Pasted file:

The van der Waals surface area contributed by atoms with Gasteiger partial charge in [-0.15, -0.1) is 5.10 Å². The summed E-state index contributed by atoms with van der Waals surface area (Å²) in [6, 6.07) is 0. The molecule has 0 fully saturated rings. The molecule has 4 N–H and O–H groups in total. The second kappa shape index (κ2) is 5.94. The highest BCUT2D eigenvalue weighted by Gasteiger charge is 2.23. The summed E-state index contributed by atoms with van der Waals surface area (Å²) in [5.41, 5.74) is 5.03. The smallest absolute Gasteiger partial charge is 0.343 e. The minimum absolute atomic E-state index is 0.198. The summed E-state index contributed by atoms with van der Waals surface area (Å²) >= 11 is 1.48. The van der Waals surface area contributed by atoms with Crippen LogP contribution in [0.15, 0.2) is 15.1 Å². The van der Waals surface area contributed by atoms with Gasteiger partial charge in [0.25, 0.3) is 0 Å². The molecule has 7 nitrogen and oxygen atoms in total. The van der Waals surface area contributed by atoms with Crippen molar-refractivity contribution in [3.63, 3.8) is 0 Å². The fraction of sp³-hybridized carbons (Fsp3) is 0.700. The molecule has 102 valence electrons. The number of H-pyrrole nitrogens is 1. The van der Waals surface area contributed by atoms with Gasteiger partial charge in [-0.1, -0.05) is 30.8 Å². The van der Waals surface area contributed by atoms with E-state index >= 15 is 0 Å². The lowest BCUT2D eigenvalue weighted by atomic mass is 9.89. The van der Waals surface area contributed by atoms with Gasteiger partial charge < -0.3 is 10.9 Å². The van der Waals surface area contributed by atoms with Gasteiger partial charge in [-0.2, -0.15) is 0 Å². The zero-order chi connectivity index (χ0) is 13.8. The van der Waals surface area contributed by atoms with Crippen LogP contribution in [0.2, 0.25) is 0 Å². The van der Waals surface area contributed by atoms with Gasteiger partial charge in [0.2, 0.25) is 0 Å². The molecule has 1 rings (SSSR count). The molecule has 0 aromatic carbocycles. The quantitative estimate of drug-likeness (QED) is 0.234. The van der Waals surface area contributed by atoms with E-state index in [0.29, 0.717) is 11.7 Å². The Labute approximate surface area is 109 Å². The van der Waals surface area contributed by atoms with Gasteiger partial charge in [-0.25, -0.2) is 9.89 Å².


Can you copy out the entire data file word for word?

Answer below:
The van der Waals surface area contributed by atoms with Gasteiger partial charge in [-0.15, -0.1) is 5.10 Å². The summed E-state index contributed by atoms with van der Waals surface area (Å²) in [6, 6.07) is 0. The molecule has 0 fully saturated rings. The molecule has 4 N–H and O–H groups in total. The second kappa shape index (κ2) is 5.94. The highest BCUT2D eigenvalue weighted by Gasteiger charge is 2.23. The summed E-state index contributed by atoms with van der Waals surface area (Å²) in [5.41, 5.74) is 5.03. The smallest absolute Gasteiger partial charge is 0.343 e. The minimum absolute atomic E-state index is 0.198. The summed E-state index contributed by atoms with van der Waals surface area (Å²) >= 11 is 1.48. The van der Waals surface area contributed by atoms with Crippen LogP contribution in [0.15, 0.2) is 15.1 Å². The van der Waals surface area contributed by atoms with Gasteiger partial charge in [0.25, 0.3) is 0 Å². The molecule has 7 nitrogen and oxygen atoms in total. The van der Waals surface area contributed by atoms with Crippen molar-refractivity contribution in [3.63, 3.8) is 0 Å². The fraction of sp³-hybridized carbons (Fsp3) is 0.700. The molecule has 102 valence electrons. The number of H-pyrrole nitrogens is 1. The van der Waals surface area contributed by atoms with Gasteiger partial charge in [-0.1, -0.05) is 30.8 Å². The van der Waals surface area contributed by atoms with E-state index >= 15 is 0 Å². The lowest BCUT2D eigenvalue weighted by atomic mass is 9.89. The van der Waals surface area contributed by atoms with Gasteiger partial charge < -0.3 is 10.9 Å². The van der Waals surface area contributed by atoms with Gasteiger partial charge in [-0.2, -0.15) is 0 Å². The zero-order chi connectivity index (χ0) is 13.8. The van der Waals surface area contributed by atoms with Crippen LogP contribution in [0.2, 0.25) is 0 Å². The van der Waals surface area contributed by atoms with Gasteiger partial charge in [0.2, 0.25) is 0 Å². The molecule has 1 rings (SSSR count). The molecule has 0 aromatic carbocycles. The quantitative estimate of drug-likeness (QED) is 0.234. The van der Waals surface area contributed by atoms with E-state index in [0.29, 0.717) is 11.7 Å². The Labute approximate surface area is 109 Å². The van der Waals surface area contributed by atoms with Gasteiger partial charge in [-0.25, -0.2) is 9.89 Å².